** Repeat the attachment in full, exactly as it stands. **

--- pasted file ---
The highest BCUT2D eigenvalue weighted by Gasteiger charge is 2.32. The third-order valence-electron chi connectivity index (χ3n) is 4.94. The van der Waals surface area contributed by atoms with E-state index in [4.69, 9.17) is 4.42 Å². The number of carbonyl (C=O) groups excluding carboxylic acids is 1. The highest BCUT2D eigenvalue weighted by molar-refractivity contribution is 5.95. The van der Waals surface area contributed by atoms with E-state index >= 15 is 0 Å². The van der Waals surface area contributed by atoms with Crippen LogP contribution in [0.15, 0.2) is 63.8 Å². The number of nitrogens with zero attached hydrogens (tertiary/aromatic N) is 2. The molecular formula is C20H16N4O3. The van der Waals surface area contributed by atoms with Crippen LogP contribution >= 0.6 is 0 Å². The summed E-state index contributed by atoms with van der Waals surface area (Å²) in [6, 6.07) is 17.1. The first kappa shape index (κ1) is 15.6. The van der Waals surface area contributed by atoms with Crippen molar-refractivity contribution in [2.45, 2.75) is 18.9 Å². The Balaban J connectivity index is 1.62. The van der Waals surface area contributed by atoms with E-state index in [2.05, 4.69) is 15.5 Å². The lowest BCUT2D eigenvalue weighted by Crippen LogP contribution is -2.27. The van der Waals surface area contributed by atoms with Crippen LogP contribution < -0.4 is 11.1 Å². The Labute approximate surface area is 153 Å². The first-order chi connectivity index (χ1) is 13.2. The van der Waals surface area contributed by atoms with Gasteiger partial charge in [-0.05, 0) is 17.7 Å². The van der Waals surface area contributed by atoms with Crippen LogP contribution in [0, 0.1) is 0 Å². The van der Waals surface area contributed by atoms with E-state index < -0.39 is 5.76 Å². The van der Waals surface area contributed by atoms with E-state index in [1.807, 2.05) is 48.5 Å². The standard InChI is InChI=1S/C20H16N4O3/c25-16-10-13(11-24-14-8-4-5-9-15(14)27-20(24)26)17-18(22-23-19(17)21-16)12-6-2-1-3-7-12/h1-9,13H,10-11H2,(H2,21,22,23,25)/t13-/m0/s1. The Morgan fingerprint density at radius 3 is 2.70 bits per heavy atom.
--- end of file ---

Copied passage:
The highest BCUT2D eigenvalue weighted by Gasteiger charge is 2.32. The third-order valence-electron chi connectivity index (χ3n) is 4.94. The van der Waals surface area contributed by atoms with E-state index in [4.69, 9.17) is 4.42 Å². The number of carbonyl (C=O) groups excluding carboxylic acids is 1. The highest BCUT2D eigenvalue weighted by molar-refractivity contribution is 5.95. The van der Waals surface area contributed by atoms with E-state index >= 15 is 0 Å². The van der Waals surface area contributed by atoms with Crippen LogP contribution in [0.15, 0.2) is 63.8 Å². The number of nitrogens with zero attached hydrogens (tertiary/aromatic N) is 2. The molecular formula is C20H16N4O3. The van der Waals surface area contributed by atoms with Crippen LogP contribution >= 0.6 is 0 Å². The summed E-state index contributed by atoms with van der Waals surface area (Å²) in [6, 6.07) is 17.1. The first kappa shape index (κ1) is 15.6. The van der Waals surface area contributed by atoms with Crippen molar-refractivity contribution in [2.45, 2.75) is 18.9 Å². The Balaban J connectivity index is 1.62. The van der Waals surface area contributed by atoms with E-state index in [2.05, 4.69) is 15.5 Å². The lowest BCUT2D eigenvalue weighted by Crippen LogP contribution is -2.27. The van der Waals surface area contributed by atoms with Crippen LogP contribution < -0.4 is 11.1 Å². The Labute approximate surface area is 153 Å². The first-order chi connectivity index (χ1) is 13.2. The van der Waals surface area contributed by atoms with Gasteiger partial charge in [-0.05, 0) is 17.7 Å². The van der Waals surface area contributed by atoms with Crippen LogP contribution in [0, 0.1) is 0 Å². The van der Waals surface area contributed by atoms with E-state index < -0.39 is 5.76 Å². The van der Waals surface area contributed by atoms with E-state index in [1.807, 2.05) is 48.5 Å². The standard InChI is InChI=1S/C20H16N4O3/c25-16-10-13(11-24-14-8-4-5-9-15(14)27-20(24)26)17-18(22-23-19(17)21-16)12-6-2-1-3-7-12/h1-9,13H,10-11H2,(H2,21,22,23,25)/t13-/m0/s1. The Morgan fingerprint density at radius 3 is 2.70 bits per heavy atom.